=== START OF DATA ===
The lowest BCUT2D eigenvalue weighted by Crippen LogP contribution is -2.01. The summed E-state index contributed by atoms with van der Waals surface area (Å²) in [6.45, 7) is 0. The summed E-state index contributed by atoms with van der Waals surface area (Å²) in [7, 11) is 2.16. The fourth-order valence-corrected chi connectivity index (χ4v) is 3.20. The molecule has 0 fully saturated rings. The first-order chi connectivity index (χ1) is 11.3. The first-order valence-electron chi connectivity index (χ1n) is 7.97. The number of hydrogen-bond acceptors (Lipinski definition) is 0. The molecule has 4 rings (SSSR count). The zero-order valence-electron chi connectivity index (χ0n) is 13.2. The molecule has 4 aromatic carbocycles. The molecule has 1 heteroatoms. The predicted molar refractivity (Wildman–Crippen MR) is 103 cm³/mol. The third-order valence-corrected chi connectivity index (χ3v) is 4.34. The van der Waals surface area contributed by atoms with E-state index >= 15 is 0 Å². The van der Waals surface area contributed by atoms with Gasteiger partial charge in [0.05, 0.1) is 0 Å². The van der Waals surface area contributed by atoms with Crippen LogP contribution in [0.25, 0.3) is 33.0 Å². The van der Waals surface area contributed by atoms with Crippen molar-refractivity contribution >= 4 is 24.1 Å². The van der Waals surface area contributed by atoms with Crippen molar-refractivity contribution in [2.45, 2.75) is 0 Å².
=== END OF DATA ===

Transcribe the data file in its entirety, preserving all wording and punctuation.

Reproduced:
The lowest BCUT2D eigenvalue weighted by Crippen LogP contribution is -2.01. The summed E-state index contributed by atoms with van der Waals surface area (Å²) in [6.45, 7) is 0. The summed E-state index contributed by atoms with van der Waals surface area (Å²) in [7, 11) is 2.16. The fourth-order valence-corrected chi connectivity index (χ4v) is 3.20. The molecule has 0 fully saturated rings. The first-order chi connectivity index (χ1) is 11.3. The first-order valence-electron chi connectivity index (χ1n) is 7.97. The number of hydrogen-bond acceptors (Lipinski definition) is 0. The molecule has 4 rings (SSSR count). The zero-order valence-electron chi connectivity index (χ0n) is 13.2. The molecule has 4 aromatic carbocycles. The molecule has 1 heteroatoms. The predicted molar refractivity (Wildman–Crippen MR) is 103 cm³/mol. The third-order valence-corrected chi connectivity index (χ3v) is 4.34. The van der Waals surface area contributed by atoms with E-state index >= 15 is 0 Å². The van der Waals surface area contributed by atoms with Gasteiger partial charge in [0.05, 0.1) is 0 Å². The van der Waals surface area contributed by atoms with Crippen LogP contribution in [0.25, 0.3) is 33.0 Å². The van der Waals surface area contributed by atoms with Crippen molar-refractivity contribution >= 4 is 24.1 Å². The van der Waals surface area contributed by atoms with Crippen molar-refractivity contribution in [2.45, 2.75) is 0 Å².